"Well, two geese hit the aircraft and the pilot decided to come back to the field to check for damage. The aircraft came back to the field without incident," said Westchester County Airport operations supervisor Kiran Outar.
For Outar, it was as simple as that. Bird strikes, while potentially serious, are not unusual occurences. Outar said it was possible the passengers weren't even aware of the reason for the flight's return until they disembarked from the airplane.
In recent days, bird strikes have forced several airplane landings. Last Thursday, Air Force Two had to make an emergency landing with Vice President Joe Biden on board at Santa Barbara Airport. On the same day, a Delta flight made an emergency landing at JFK airport for the same reason: birds.
Arguably, the most famous incident involving an aircraft bird strike was the 2009 "Miracle on the Hudson" incident when US Airways Captain Chesley "Sully" Sullenberger safely landed an aircraft on the Hudson River after geese took out both engines.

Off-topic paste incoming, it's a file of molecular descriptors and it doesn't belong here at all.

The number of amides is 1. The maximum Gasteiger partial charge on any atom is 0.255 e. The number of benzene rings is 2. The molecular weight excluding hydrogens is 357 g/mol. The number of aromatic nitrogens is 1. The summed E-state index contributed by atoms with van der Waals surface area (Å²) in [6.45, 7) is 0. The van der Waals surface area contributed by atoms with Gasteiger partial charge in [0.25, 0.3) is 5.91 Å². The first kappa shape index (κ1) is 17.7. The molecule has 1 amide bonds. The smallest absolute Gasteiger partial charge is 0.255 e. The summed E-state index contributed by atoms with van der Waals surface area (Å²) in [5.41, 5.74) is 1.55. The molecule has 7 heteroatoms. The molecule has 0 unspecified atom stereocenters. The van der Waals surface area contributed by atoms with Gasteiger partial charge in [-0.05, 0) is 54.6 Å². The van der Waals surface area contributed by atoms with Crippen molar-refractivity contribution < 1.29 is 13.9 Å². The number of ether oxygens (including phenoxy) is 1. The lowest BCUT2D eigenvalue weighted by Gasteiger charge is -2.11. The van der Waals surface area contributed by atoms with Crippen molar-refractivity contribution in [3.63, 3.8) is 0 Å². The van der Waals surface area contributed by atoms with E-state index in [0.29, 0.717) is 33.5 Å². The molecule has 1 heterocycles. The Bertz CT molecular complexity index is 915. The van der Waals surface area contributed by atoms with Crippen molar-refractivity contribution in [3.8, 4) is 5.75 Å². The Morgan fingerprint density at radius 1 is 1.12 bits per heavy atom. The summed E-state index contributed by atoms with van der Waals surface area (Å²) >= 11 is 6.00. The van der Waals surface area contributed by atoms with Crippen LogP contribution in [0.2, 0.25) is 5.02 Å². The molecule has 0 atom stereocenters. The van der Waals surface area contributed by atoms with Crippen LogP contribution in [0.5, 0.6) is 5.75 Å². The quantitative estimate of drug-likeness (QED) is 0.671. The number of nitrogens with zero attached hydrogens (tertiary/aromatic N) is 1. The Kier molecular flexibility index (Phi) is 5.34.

WNBC New York reported the strike at Westchester Airport on Tuesday evening was actually two geese that hit the aircraft's windshield less than 15 minutes after take-off from the county airport Tuesday evening. The network reported the plane was at an altitude of approximately 300 feet at the time.
The Embraer 190– a regional jet with 100 seats- returned safely to the runway after requesting permission for an emergency landing. WNBC reported the flight had 54 passengers.
The Jet Blue flight 571 bound for Palm Beach, FL., took off at about 6:45 p.m. An airport spokesperson said the pilot turned the plane around after striking two geese and returned to the runway safely.
Passengers were switched to another Jet Blue plane and departed from the airport at around 9 p.m., the spokesperson said.